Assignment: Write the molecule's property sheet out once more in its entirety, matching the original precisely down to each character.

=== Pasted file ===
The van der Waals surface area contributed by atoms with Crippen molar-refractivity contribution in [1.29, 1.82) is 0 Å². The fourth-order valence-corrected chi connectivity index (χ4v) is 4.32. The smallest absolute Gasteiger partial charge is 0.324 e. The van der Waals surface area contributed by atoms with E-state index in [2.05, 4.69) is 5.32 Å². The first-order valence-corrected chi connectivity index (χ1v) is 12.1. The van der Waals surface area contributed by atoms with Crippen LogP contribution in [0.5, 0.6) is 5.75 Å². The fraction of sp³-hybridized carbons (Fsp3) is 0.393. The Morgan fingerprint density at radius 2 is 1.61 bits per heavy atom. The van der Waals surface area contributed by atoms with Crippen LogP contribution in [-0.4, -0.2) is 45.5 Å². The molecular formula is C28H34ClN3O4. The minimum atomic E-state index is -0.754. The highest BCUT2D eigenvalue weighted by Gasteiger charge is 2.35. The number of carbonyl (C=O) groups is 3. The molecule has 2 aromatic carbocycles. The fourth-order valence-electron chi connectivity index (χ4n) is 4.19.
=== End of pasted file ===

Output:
The van der Waals surface area contributed by atoms with Crippen molar-refractivity contribution in [1.29, 1.82) is 0 Å². The fourth-order valence-corrected chi connectivity index (χ4v) is 4.32. The smallest absolute Gasteiger partial charge is 0.324 e. The van der Waals surface area contributed by atoms with E-state index in [2.05, 4.69) is 5.32 Å². The first-order valence-corrected chi connectivity index (χ1v) is 12.1. The van der Waals surface area contributed by atoms with Crippen LogP contribution in [0.5, 0.6) is 5.75 Å². The fraction of sp³-hybridized carbons (Fsp3) is 0.393. The Morgan fingerprint density at radius 2 is 1.61 bits per heavy atom. The van der Waals surface area contributed by atoms with Crippen LogP contribution in [-0.4, -0.2) is 45.5 Å². The molecular formula is C28H34ClN3O4. The minimum atomic E-state index is -0.754. The highest BCUT2D eigenvalue weighted by Gasteiger charge is 2.35. The number of carbonyl (C=O) groups is 3. The molecule has 2 aromatic carbocycles. The fourth-order valence-electron chi connectivity index (χ4n) is 4.19.